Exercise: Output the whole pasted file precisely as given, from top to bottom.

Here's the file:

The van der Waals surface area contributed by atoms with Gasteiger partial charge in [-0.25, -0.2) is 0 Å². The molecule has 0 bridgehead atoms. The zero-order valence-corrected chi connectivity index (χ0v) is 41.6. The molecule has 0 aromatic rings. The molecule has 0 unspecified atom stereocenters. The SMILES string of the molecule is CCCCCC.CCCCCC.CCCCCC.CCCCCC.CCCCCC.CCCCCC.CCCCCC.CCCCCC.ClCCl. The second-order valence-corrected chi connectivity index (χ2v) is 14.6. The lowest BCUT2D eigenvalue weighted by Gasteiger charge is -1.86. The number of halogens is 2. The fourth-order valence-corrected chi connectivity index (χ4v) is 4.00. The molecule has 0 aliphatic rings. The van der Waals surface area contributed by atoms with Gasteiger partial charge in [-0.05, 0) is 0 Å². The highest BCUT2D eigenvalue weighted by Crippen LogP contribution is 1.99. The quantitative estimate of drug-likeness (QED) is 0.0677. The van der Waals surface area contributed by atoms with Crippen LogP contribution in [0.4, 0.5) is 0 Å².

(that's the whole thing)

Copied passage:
The van der Waals surface area contributed by atoms with Gasteiger partial charge in [-0.25, -0.2) is 0 Å². The molecule has 0 bridgehead atoms. The zero-order valence-corrected chi connectivity index (χ0v) is 41.6. The molecule has 0 aromatic rings. The molecule has 0 unspecified atom stereocenters. The SMILES string of the molecule is CCCCCC.CCCCCC.CCCCCC.CCCCCC.CCCCCC.CCCCCC.CCCCCC.CCCCCC.ClCCl. The second-order valence-corrected chi connectivity index (χ2v) is 14.6. The lowest BCUT2D eigenvalue weighted by Gasteiger charge is -1.86. The number of halogens is 2. The fourth-order valence-corrected chi connectivity index (χ4v) is 4.00. The molecule has 0 aliphatic rings. The van der Waals surface area contributed by atoms with Gasteiger partial charge in [-0.05, 0) is 0 Å². The highest BCUT2D eigenvalue weighted by Crippen LogP contribution is 1.99. The quantitative estimate of drug-likeness (QED) is 0.0677. The van der Waals surface area contributed by atoms with Crippen LogP contribution in [0.4, 0.5) is 0 Å².